Born in England, travel was in my blood from the beginning.My family was on the road working in agricultural shows and from the start I was travelling all over England and Wales even when in a pushchair! Although I am sure I was kicking and screaming at least some of the time. ...Find out more!
Boundaries for travel are getting pushed back every year, with some exceptions due to political unrest, and more and more of the world is opening up for tourism. This ranges from the once closed Sultanate of Oman to previously war torn Sierra Leone.
In Western Europe we were once locked out from our neighbours in the east by the notorious “Iron Curtain”. It seems hard to believe now, that countries such as Poland, Ukraine, Latvia and the then Czechoslovakia were difficult, if not impossible, to visit. Accommodation outside of grotty overcharging hotels was tough to find unless you had the requisite contacts and correct papers.
After the fall of the Berlin Wall all that began to change, it meant that their citizens found it easier to visit the west but it also meant that budget travellers could head east and see what the fuss was all about. The Czech velvet revolution had just occurred in the winter of 1989 and four of us were mad keen to head over to Czechoslovakia and visit Prague, its enigmatic capital.
Our mission started in London at a small hostel in Bayswater where, alarmed at the price of beer, we started a discussion on where in Europe had the cheapest. A fellow backpacker produced a battered set of notes a friend had written down about his recent trip to Prague and in bold was written 10 Cents for a pint of Pivo! At that point I think we were all in, notwithstanding the fact that we had absolutely no idea what Pivo tasted like.
We managed to get flights to Munich (where we easily could have blown all our savings just at the Hofbrauhaus) and secured an overnight seated train for Prague. The trip was routine and uneventful until we reached the frontier where Immigration and border guards came on to the train to inspect our passports. Three of us were British and that presented no problem, our passports were stamped and they moved on. Our other team member was Australian and was dozing in the luggage rack, they gave him a bit of a poke and he woke up and handed over his passport. They examined this for a while and asked where his visa was. This woke him up smartly and he replied that he didn’t need one. That was probably not the wisest move as they hauled him down told him to grab his bags and threw him off the train!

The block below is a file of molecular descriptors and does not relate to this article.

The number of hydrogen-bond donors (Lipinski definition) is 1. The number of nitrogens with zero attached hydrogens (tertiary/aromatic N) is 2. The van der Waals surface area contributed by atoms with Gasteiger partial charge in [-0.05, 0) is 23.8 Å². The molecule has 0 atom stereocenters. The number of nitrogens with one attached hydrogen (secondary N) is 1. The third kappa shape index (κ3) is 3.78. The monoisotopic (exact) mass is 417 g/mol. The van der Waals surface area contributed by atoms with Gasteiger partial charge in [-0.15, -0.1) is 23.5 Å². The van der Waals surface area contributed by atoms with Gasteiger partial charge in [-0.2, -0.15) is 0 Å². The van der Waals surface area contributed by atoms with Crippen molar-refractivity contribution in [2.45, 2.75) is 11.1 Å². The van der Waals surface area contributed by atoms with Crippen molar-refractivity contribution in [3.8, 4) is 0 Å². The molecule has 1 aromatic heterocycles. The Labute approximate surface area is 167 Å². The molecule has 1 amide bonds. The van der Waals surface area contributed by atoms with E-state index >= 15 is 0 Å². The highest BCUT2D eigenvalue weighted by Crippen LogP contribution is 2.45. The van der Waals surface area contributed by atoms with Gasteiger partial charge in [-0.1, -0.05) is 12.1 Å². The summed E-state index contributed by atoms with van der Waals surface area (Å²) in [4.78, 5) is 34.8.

By this time we were all fully awake, the train started to pull away slowly as I leaned out of the window and shouted that we would wait for him at the main station in Prague at midday for the next two days, after that he was on his own!
We arrived at Hlavni Nadrasi, Prague Central Station, the next morning bleary eyed and like lost souls. We had no guidebooks or maps so that was the first thing to take care of as well as change up some money. There were a few tourist info boxes and one set us up with a hotel, The Narodni Dum in the working class area of Zizkov which set us back about USD$10 for the room… a bargain!
My first thoughts of Prague on the way to the hotel were grey, grey and grey! It was freezing cold and damp, people shuffled along the paths and the sky was leaden. Not a welcoming feeling.
Things brightened up when our missing team member turned up at the station at midday, they had held him until the train had left then stamped his passport and made him wait three hours for the next one. He was unfazed by this and as keen as the rest of us to explore.
Food was our priority so we scouted around for a café or something similar. After a short while with no such type of restaurant showing up on our radar we asked a few locals, one spoke reasonable English and directed us to a small shop without any sign and said that would be a good choice.
It was just like the scene in American Werewolf in London where the two backpackers enter the pub on the moor and all talking stopped as the locals stared at them for a while before carrying on as normal. Fortunately a table was free and we hurried over to minimise the fuss.
This was definitely a neighbourhood café, not catering to any tourist trade, but the waitress was friendly enough and after handing out a stained one page menu said just one word… pivo?
We all smiled and the tension was broken, our first pivo was to arrive but what the heck were we supposed to do about the menu? All in Czech and it may as well have been Greek! Naturally, and we all know this now, the beer was excellent and sure enough it was cheaper than water. We solved the food crisis by wandering around the café, smiling at other diners and looking at their food; they must have thought we were nuts.
Meat, dumplings, gravy and some cabbage looking stuff seemed to be the favourite so we went with that. Happily it was tasty and inexpensive; we were getting to like Prague although we had yet to see any of the old city. That was about to change, time for some culture!